But last November, Tiger Tim roared back into world reckoning, beating world No 1
Roger Federer and world No 2 Andy Roddick to secure the Paris Masters Series trophy – the best win of his career.
Since then, the quality of Henman’s tennis has markedly improved. “I couldn’t be happier with the way my game has come on in the last four or five months,” he says. “At the highest level they talk about one or two per cent making a big difference. But I feel that there has literally been a 15-20% improvement in my game. It’s improved more in the last five months than it has done in the last five years, and that’s pretty exciting.” Other thing that certainly helped me was my diet – I slept better, felt relaxed and I used healthy products – from food (fruits and vegetables) and drinks to natural items for my skin and hair such as coconut oil. It is the best product that can give you so much a healthy energy boost. Once try it, you will buy coconut oil bulk.
This sudden success is, at least in part, down to a change in attitude and approach that coincided with a change in coach. The Paris title came within weeks of Henman parting company with his long-term trainer Larry Stefanki.
“I think I used to try too hard and get caught up in the technical minutiae of my game,” the British No 1 admits. “That made me too conservative with the way I was trying to serve. I wanted to work things out for myself a little bit. I don’t need a coach with me every week and I enjoyed that independence. I think it was good for my game.”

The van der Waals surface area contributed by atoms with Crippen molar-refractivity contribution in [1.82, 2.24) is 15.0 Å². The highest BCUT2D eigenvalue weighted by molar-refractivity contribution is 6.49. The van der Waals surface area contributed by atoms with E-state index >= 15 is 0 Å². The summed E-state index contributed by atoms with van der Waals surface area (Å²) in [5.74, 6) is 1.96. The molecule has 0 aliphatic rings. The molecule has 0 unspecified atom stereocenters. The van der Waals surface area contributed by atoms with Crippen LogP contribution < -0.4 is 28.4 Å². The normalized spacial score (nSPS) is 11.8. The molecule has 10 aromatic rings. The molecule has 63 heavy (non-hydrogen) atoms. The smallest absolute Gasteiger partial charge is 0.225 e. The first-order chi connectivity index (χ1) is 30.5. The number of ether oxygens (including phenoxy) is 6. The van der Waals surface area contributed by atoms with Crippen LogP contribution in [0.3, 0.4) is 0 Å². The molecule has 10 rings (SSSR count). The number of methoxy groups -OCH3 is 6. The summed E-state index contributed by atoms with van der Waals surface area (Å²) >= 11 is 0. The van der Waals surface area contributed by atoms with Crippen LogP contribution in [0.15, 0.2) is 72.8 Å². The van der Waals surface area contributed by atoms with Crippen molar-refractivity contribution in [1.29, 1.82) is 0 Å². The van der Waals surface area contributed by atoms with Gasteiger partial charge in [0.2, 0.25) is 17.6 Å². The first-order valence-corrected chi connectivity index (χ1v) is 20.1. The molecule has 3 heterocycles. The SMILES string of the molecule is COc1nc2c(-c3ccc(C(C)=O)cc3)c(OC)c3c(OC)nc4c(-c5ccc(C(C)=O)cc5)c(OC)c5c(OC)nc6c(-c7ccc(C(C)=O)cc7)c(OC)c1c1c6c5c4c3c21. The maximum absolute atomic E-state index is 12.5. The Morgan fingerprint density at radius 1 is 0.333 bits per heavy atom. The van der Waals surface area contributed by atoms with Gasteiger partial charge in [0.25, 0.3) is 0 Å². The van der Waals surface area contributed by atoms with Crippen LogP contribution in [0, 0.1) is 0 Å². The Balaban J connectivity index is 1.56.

Here we have two shiny fridges full of food. The object of the exercise is to replace the unhealthy items in the one on the left with the healthier options in the fridge on the right. You may be pleasantly surprised by what’s healthy and what’s not.
Butter and margarines are 80 per cent fat. Even low-fat spreads are up to 40 per cent fat.
For Low-fat cream cheese
Only eight per cent fat, much lower in calories and high in calcium and protein. Of all the energy-providing nutrients (protein, fat and carbohydrate), protein is the quickest to influence the appetite centers in the brain, which helps to stop you scoffing.
A 200g tub of taramasalata contains over 100g of fat and 3.5g of salt, but little protein.
For Prawn cocktail
A 200g tub of prawn cocktail contains 10g of fat, is low in salt yet high in protein and iron, as well as zinc and iodine. The latter is important for the normal functioning of the thyroid gland, which regulates the body’s metabolic rate.
One tablespoonful equals 140 calories.
For Natural yoghurt/from age frays
One tablespoonful of natural yoghurt equals eight calories. Spice it up with a little mustard to get the same tangy flavor.
One dollop has 5g of fat and is high in salt.
For Pickled beetroot/red cabbage
Fat-free and low in salt. It’s as simple as that.
Swap Flavored milkshakes
Not entirely bad for you, but additives and sugars mean they’re not great for you either.
For Probiotic drinks
Can help shift the balance between some strains of ‘unfriendly’ bacteria associated with conditions such as colitis, diverticulitis and cancer, towards ‘friendly’ bacteria linked with improved health and functioning of the bowel and decreased risk of disease.
Swap Creamy dips